Orpheus Chamber Orchestra

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Orpheus Chamber Orchestra
Chamber orchestra
Carnegie Hall, NYC.jpg
Photograph of Carnegie Hall, New York City.
Founded1972 (1972)
LocationNew York City, US
Principal conductorNone

The Orpheus Chamber Orchestra (founded 1972) is a classical music chamber orchestra based in New York City. They have won several Grammy Awards,[1] and are known for their collaborative leadership style in which the musicians, not a conductor, interpret the score.


The Orpheus Chamber Orchestra was founded in 1972 by Julian Fifer and a group of young musicians. With 71 albums, including the Grammy Award-winning Shadow Dances: Stravinsky Miniatures, and 42 commissioned and premiered original works, Orpheus rotates musical leadership roles for each work.[2]

Performing without a conductor, Orpheus presents an annual series at Carnegie Hall and tours extensively to major national and international venues.

Collaborators of Orpheus include Fazıl Say, Isaac Stern, Gidon Kremer, Itzhak Perlman, Gil Shaham, Yo-Yo Ma, Mischa Maisky, Emanuel Ax, Richard Goode, Alicia de Larrocha, Radu Lupu, Martha Argerich, Alfred Brendel, Horacio Gutierrez, Murray Perahia, Peter Serkin, Mitsuko Uchida, Tatiana Troyanos, Martin Fröst, Anne Akiko Meyers, Maureen Forrester, Frederica von Stade, Peter Schreier, Anne Sofie von Otter, Dawn Upshaw, and Renée Fleming. Orpheus has premiered works by Elliott Carter, Jacob Druckman, Mario Davidovsky, Michael Gandolfi, William Bolcom, Osvaldo Golijov, Fred Lerdahl, Gunther Schuller, Ellen Taaffe Zwilich, Susan Botti, David Rakowski, Bruce Adolphe, Peter Lieberson, Elizabeth Brown, Wayne Shorter, Brad Mehldau, and Han Yong.[citation needed]

Individual members of Orpheus have received recognition for solo, chamber music, and orchestral performances. Of the 30 players who comprise the basic membership of Orpheus, many also hold teaching positions at conservatories and universities in the New York and New England areas, including Juilliard, Manhattan School of Music, New England Conservatory, Columbia, Yale, Mannes College of Music, Montclair State University, and the Hartt School. Orpheus musicians also hold posts with other orchestras such as the New York Philharmonic, American Composer's Orchestra, Met Opera Orchestra, New Jersey Symphony Orchestra, and New York City Ballet Orchestra. Orpheus members serve on the administrative staff as well as on the Board of Directors.[3]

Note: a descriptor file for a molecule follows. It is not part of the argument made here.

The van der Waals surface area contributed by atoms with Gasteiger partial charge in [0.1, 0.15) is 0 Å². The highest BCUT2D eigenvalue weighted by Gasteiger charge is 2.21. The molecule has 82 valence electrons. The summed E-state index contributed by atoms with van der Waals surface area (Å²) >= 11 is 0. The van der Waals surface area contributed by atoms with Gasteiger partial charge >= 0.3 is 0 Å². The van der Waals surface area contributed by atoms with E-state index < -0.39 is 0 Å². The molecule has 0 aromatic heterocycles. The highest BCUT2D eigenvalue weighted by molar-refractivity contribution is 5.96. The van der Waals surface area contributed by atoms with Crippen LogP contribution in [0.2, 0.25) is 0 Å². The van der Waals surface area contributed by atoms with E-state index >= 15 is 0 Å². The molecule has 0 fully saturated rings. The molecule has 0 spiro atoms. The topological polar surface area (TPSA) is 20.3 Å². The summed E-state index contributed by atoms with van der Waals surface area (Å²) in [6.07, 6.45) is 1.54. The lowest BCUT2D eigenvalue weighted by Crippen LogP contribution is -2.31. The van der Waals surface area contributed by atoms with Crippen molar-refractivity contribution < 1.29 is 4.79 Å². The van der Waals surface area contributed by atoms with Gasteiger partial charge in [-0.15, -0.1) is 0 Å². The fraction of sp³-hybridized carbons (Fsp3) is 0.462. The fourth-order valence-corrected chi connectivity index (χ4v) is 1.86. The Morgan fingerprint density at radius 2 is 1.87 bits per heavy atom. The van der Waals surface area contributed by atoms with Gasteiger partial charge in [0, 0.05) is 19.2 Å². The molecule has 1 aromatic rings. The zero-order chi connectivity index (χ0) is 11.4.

Orpheus has embarked on many extensive tours of the United States, Europe, South America, and Asia including Japan.[4]

Orpheus as a democratic workplace[edit]

In March 2007, Orpheus became one of the first winners of the Worldwide Award for the Most Democratic Workplaces sponsored by WorldBlu, Inc., a Washington, D.C.-based organization specializing in organizational democracy.

Notable works[edit]


The Orpheus has recorded over 70 albums. Their extensive catalog for Deutsche Grammophon includes Baroque masterworks of Handel, Corelli and Vivaldi, Haydn symphonies, Mozart symphonies and serenades, the complete Mozart wind concerti with Orpheus members as soloists, Romantic works by Dvořák, Grieg and Tchaikovsky and a number of twentieth-century classics by Bartók, Prokofiev, Fauré, Ravel, Schoenberg, and others. Recent releases include a recording of English and America folk songs with countertenor Andreas Scholl (Decca); Creation, a collection the Impressionist music from 1920s Paris with saxophonist Branford Marsalis (Sony Classical); a series of recordings of Mozart's greatest piano concerti with Richard Goode (Nonesuch); and a vigorous reading of The Four Seasons with Sarah Chang (EMI Classics). A collection of Mozart piano concerti with Jonathan Biss was released in 2008, also on EMI Classics, and in 2014 Orpheus released its first self-produced album containing Beethoven Symphonies Nos. 5 & 7 recorded live at Carnegie Hall.[5]


Within the past decade, Orpheus presented The New Brandenburgs program, engaging six composers to create six new works for the orchestra. Each composer was joined with one of Bach’s Brandenburg Concertos and was asked to compose a new piece inspired by the original. Following the completion of The New Brandenburgs, Orpheus launched its Project 440 initiative that commissioned four emerging composers chosen by a diverse group of advisors through a nationwide selection process. The four composers included Cynthia Wong, Clint Needham, Andrew Norman, and Alex Mincek.[6]


  1. ^ Orpheus Chamber Orchestra website
  2. ^ Cutietta, Robert A. (2016). Who Knew?: Answers to Questions about Classical Music you Never Thought to Ask. NY: Oxford University Press. p. 39. ISBN 978-0190462543. Retrieved 28 January 2020.
  3. ^ Griffin, Ricky (2015). Fundamentals of Management (8th ed.). Boston: Cengage Learning. pp. 456–59. ISBN 978-1285849041.
  4. ^ "Orpheus Chamber Orchestra". LA Phil. Los Angeles Philharmonic. Retrieved 28 January 2020.
  5. ^ "Orpheus Chamber Orchestra releases album featuring Beethoven Symphonies Nos. 5 & 7 on Tuesday, February 25, 2014". Shuman Associates. Retrieved 28 January 2020.
  6. ^ "Andrew Norman '09AD among four winners of Orpheus Project 440". Yale School of Music. Retrieved 28 January 2020.

External links[edit]